The answer is yes, however anybody other than the coach and quarterback is unlikely to request a timeout. It is possible for any player to call a timeout. This is specified in the NFL rulebook as follows: This implies that your long snapper has the legal authority to call a timeout, but your offensive and defensive coordinators do not. He can only signal a change of play by snapping the ball out of his stance.
In addition, there is one more possibility that needs to be mentioned here: The referee has the legal authority to call a timeout if necessary.
While coaches cannot call their own timeouts, they can stop the action by using their challenge flags. These are orange flags with "CHALLENGE" written on them. When an official waves his flag, all players must stop what they are doing and follow him onto the field for a 20-second delay while the penalty is assessed. Coaches use these challenges when something suspicious is happening that may result in a penalty (such as illegal formation on offense or defense), or when something unusual occurs during a play (like a member of the other team catching a pass).
A defensive coordinator can challenge any call made by an umpire, including whether or not a foul was committed. If the decision is against their team, the D-coordinator can ask the ref to review the call. However, this cannot be done until after the play.
A timeout can be called by a coach or any player on the field who is involved in the action. A player on the sidelines is not permitted to call a timeout. Do coaches use television timeouts?
Television timeouts are used extensively in sports such as basketball, football, and hockey. In these sports, each team has five timeouts per game, which can be used for substitutions or for signaling defensive or offensive changes. Coaches use timeouts to communicate with their players and adjust play calls.
In college football, a coach can call a timeout from the sideline at any point during a play when necessary. The coach signals this by lifting his right arm high into the air while turning toward his own sideline. Timeouts are used primarily in situations where the offense needs to stop the clock or where the defense is forced to change its alignment because a player is injured or ejected.
In the NBA, timeouts are used primarily to substitute players or make other adjustments before the next shot is taken. However, a coach can call a timeout from the bench at any point during a game to talk with his players or adjust a play before the next possession. This happens most often when a team is struggling offensively or defensively and needs to make a substitution or change of strategy.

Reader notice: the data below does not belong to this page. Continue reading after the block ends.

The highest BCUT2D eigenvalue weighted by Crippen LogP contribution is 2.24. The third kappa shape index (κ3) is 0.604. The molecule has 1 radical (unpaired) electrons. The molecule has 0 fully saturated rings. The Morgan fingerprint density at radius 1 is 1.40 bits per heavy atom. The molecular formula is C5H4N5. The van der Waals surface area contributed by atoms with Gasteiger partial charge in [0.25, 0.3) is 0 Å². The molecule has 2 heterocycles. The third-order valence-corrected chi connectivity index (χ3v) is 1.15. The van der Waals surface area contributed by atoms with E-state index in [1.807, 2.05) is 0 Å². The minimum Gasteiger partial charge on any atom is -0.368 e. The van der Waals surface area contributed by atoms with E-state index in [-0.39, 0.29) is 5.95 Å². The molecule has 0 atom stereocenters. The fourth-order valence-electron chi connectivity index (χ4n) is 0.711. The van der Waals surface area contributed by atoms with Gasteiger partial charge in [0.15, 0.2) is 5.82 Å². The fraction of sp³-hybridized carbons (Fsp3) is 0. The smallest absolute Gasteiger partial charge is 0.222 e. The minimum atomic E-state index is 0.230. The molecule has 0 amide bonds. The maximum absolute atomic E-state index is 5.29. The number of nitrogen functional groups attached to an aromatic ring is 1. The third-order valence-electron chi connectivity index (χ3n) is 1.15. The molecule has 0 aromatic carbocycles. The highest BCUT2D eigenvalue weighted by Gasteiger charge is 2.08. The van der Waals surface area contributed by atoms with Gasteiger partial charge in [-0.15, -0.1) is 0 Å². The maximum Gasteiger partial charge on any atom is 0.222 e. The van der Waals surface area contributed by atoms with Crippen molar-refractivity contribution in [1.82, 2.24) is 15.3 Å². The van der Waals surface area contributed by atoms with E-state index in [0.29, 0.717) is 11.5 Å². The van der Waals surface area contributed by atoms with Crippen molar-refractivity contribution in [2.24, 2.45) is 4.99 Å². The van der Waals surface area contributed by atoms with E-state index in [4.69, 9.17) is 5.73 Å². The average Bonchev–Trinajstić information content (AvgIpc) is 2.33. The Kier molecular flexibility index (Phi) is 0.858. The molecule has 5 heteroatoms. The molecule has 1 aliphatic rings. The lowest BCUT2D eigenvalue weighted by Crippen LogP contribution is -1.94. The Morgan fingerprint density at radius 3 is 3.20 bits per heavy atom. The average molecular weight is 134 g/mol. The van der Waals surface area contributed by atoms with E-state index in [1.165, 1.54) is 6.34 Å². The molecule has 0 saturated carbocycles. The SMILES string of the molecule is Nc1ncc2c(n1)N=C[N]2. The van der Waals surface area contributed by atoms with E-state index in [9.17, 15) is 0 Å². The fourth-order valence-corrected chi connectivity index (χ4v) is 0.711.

Yes, in college. You cannot request two timeouts in a row. I'm very sure the other team can request a timeout on the identical play your team did. But they can only use one of them. If you need to stop the clock for some reason, like if you're out of timeouts, then you can ask for a free kick after the ball is dead. These are called "opposition timeouts."
Timeouts are used by both teams when they need to stop the game to prepare for an upcoming series, or when they need to substitute players. A coach will usually send his players to the locker room at halftime or during certain periods during the game to give them a break from action.
During these breaks, coaches need to be able to communicate with their players and adjust their strategies without getting penalized for foul play. That's where timeouts come in handy. Coaches can call a timeout any time they want to stop the game to talk with their players or change something about how they're playing. The timer will indicate how long the timeout is valid for. Once it expires, the opposing team will be allowed to re-enter the game.
Timeouts are useful because they give coaches a chance to make substitutions, change defenses, etc., without having to pause the game.
In the National Football League Unlike in college, NFL regulations do not specify a time limit after the snap before the defense can confront the long snapper. When the offense is in a kick formation, no defensive player can line up directly in front of the long snapper.
However, most teams use a variation on this concept called the "star" technique. In this case, one or more defenders will align in front of the long snapper but behind the other players on the team. This allows them to quickly move forward when the ball is snapped.
For example, one star might be aligned about 10 yards downfield from the long snapping position. The long snapper would have to signal that he was going to snap the ball before he got to this point so the defender could get into position. Once the long snapper has snapped the ball, the star would come off the field immediately.
This type of defense is used mostly as a deterrent against a snap rush by the quarterback. If the quarterback rushes toward the center of the field, someone will usually come running towards him to stop his progress. This defender goes out early and gets back on the field once the long snap is complete.
Teams also use a version of this concept where only one defender lines up in front of the long snapper. He's called the "snake" technique.